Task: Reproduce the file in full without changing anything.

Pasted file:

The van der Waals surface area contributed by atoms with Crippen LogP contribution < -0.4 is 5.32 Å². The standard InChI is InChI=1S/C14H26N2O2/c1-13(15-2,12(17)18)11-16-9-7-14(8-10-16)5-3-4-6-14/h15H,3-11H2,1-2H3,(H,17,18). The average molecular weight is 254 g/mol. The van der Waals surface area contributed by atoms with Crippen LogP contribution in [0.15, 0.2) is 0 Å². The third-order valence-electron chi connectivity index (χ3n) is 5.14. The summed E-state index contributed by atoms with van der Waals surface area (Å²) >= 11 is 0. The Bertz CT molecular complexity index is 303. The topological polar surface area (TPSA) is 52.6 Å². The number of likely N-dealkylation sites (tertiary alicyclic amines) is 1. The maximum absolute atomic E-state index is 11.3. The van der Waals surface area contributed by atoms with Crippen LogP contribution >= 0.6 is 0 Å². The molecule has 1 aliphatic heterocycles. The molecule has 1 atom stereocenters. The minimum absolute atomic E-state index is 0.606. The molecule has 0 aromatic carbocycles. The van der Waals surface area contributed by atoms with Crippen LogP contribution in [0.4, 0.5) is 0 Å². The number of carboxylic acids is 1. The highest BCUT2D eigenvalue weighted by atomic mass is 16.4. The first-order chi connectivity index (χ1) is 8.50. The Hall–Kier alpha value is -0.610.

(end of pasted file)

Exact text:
The van der Waals surface area contributed by atoms with Crippen LogP contribution < -0.4 is 5.32 Å². The standard InChI is InChI=1S/C14H26N2O2/c1-13(15-2,12(17)18)11-16-9-7-14(8-10-16)5-3-4-6-14/h15H,3-11H2,1-2H3,(H,17,18). The average molecular weight is 254 g/mol. The van der Waals surface area contributed by atoms with Crippen LogP contribution in [0.15, 0.2) is 0 Å². The third-order valence-electron chi connectivity index (χ3n) is 5.14. The summed E-state index contributed by atoms with van der Waals surface area (Å²) >= 11 is 0. The Bertz CT molecular complexity index is 303. The topological polar surface area (TPSA) is 52.6 Å². The number of likely N-dealkylation sites (tertiary alicyclic amines) is 1. The maximum absolute atomic E-state index is 11.3. The van der Waals surface area contributed by atoms with Crippen LogP contribution >= 0.6 is 0 Å². The molecule has 1 aliphatic heterocycles. The molecule has 1 atom stereocenters. The minimum absolute atomic E-state index is 0.606. The molecule has 0 aromatic carbocycles. The van der Waals surface area contributed by atoms with Crippen LogP contribution in [0.4, 0.5) is 0 Å². The number of carboxylic acids is 1. The highest BCUT2D eigenvalue weighted by atomic mass is 16.4. The first-order chi connectivity index (χ1) is 8.50. The Hall–Kier alpha value is -0.610.